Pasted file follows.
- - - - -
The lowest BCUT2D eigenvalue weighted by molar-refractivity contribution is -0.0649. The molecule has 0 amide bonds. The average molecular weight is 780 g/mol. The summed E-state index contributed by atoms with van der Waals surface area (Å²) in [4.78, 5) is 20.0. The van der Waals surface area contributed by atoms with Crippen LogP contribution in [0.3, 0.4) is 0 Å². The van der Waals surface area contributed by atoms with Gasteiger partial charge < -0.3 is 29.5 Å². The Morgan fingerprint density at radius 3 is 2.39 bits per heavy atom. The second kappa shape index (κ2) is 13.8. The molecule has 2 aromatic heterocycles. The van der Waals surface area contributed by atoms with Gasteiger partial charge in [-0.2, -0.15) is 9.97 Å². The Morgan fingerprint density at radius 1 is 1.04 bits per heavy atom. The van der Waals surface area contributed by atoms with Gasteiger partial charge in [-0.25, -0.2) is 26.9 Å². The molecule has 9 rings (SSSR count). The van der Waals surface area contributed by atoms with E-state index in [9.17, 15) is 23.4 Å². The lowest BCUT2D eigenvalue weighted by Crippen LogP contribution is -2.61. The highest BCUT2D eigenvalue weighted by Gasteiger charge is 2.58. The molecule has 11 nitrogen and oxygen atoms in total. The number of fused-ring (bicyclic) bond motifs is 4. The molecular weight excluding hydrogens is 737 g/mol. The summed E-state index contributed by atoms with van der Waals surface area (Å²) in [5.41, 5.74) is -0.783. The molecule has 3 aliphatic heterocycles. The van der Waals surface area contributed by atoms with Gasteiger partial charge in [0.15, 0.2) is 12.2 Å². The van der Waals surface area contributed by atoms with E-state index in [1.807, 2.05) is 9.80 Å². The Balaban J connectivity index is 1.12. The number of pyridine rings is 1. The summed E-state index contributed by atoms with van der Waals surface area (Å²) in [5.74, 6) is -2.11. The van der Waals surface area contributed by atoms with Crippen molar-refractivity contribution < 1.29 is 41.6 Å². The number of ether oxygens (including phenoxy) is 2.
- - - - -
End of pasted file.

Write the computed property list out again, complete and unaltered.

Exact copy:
The lowest BCUT2D eigenvalue weighted by molar-refractivity contribution is -0.0649. The molecule has 0 amide bonds. The average molecular weight is 780 g/mol. The summed E-state index contributed by atoms with van der Waals surface area (Å²) in [4.78, 5) is 20.0. The van der Waals surface area contributed by atoms with Crippen LogP contribution in [0.3, 0.4) is 0 Å². The van der Waals surface area contributed by atoms with Gasteiger partial charge < -0.3 is 29.5 Å². The Morgan fingerprint density at radius 3 is 2.39 bits per heavy atom. The second kappa shape index (κ2) is 13.8. The molecule has 2 aromatic heterocycles. The van der Waals surface area contributed by atoms with Gasteiger partial charge in [-0.2, -0.15) is 9.97 Å². The Morgan fingerprint density at radius 1 is 1.04 bits per heavy atom. The van der Waals surface area contributed by atoms with Gasteiger partial charge in [-0.25, -0.2) is 26.9 Å². The molecule has 9 rings (SSSR count). The van der Waals surface area contributed by atoms with E-state index in [9.17, 15) is 23.4 Å². The lowest BCUT2D eigenvalue weighted by Crippen LogP contribution is -2.61. The highest BCUT2D eigenvalue weighted by Gasteiger charge is 2.58. The molecule has 11 nitrogen and oxygen atoms in total. The number of fused-ring (bicyclic) bond motifs is 4. The molecular weight excluding hydrogens is 737 g/mol. The summed E-state index contributed by atoms with van der Waals surface area (Å²) in [5.41, 5.74) is -0.783. The molecule has 3 aliphatic heterocycles. The van der Waals surface area contributed by atoms with Gasteiger partial charge in [0.15, 0.2) is 12.2 Å². The van der Waals surface area contributed by atoms with E-state index in [1.807, 2.05) is 9.80 Å². The Balaban J connectivity index is 1.12. The number of pyridine rings is 1. The summed E-state index contributed by atoms with van der Waals surface area (Å²) in [5.74, 6) is -2.11. The van der Waals surface area contributed by atoms with Crippen molar-refractivity contribution < 1.29 is 41.6 Å². The number of ether oxygens (including phenoxy) is 2.